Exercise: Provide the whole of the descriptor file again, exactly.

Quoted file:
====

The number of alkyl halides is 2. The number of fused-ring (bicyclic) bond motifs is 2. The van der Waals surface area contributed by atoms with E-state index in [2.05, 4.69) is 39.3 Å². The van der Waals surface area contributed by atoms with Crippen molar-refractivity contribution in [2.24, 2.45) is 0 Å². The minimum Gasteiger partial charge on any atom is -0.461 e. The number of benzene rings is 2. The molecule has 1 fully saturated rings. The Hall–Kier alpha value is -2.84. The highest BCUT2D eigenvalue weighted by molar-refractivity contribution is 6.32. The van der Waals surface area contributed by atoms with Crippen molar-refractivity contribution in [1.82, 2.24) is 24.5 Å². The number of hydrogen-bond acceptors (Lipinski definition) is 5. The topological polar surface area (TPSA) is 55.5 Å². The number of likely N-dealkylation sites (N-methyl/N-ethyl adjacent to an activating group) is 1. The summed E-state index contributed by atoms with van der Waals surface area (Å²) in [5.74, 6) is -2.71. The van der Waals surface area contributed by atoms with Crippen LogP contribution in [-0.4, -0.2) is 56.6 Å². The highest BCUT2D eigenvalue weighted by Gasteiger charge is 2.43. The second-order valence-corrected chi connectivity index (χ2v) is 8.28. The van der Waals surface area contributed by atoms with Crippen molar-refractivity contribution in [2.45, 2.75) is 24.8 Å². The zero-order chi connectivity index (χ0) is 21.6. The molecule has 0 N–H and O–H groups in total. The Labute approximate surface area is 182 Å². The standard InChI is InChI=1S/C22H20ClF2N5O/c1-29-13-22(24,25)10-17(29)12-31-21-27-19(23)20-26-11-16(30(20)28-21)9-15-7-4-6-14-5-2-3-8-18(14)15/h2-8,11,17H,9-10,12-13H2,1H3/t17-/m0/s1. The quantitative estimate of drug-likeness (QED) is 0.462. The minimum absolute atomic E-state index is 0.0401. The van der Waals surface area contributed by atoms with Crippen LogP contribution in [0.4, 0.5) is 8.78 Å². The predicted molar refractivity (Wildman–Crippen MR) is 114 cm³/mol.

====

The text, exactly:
The number of alkyl halides is 2. The number of fused-ring (bicyclic) bond motifs is 2. The van der Waals surface area contributed by atoms with E-state index in [2.05, 4.69) is 39.3 Å². The van der Waals surface area contributed by atoms with Crippen molar-refractivity contribution in [2.24, 2.45) is 0 Å². The minimum Gasteiger partial charge on any atom is -0.461 e. The number of benzene rings is 2. The molecule has 1 fully saturated rings. The Hall–Kier alpha value is -2.84. The highest BCUT2D eigenvalue weighted by molar-refractivity contribution is 6.32. The van der Waals surface area contributed by atoms with Crippen molar-refractivity contribution in [1.82, 2.24) is 24.5 Å². The number of hydrogen-bond acceptors (Lipinski definition) is 5. The topological polar surface area (TPSA) is 55.5 Å². The number of likely N-dealkylation sites (N-methyl/N-ethyl adjacent to an activating group) is 1. The summed E-state index contributed by atoms with van der Waals surface area (Å²) in [5.74, 6) is -2.71. The van der Waals surface area contributed by atoms with Crippen LogP contribution in [-0.4, -0.2) is 56.6 Å². The highest BCUT2D eigenvalue weighted by Gasteiger charge is 2.43. The second-order valence-corrected chi connectivity index (χ2v) is 8.28. The van der Waals surface area contributed by atoms with Crippen molar-refractivity contribution in [2.45, 2.75) is 24.8 Å². The zero-order chi connectivity index (χ0) is 21.6. The molecule has 0 N–H and O–H groups in total. The Labute approximate surface area is 182 Å². The standard InChI is InChI=1S/C22H20ClF2N5O/c1-29-13-22(24,25)10-17(29)12-31-21-27-19(23)20-26-11-16(30(20)28-21)9-15-7-4-6-14-5-2-3-8-18(14)15/h2-8,11,17H,9-10,12-13H2,1H3/t17-/m0/s1. The quantitative estimate of drug-likeness (QED) is 0.462. The minimum absolute atomic E-state index is 0.0401. The van der Waals surface area contributed by atoms with Crippen LogP contribution in [0.4, 0.5) is 8.78 Å². The predicted molar refractivity (Wildman–Crippen MR) is 114 cm³/mol.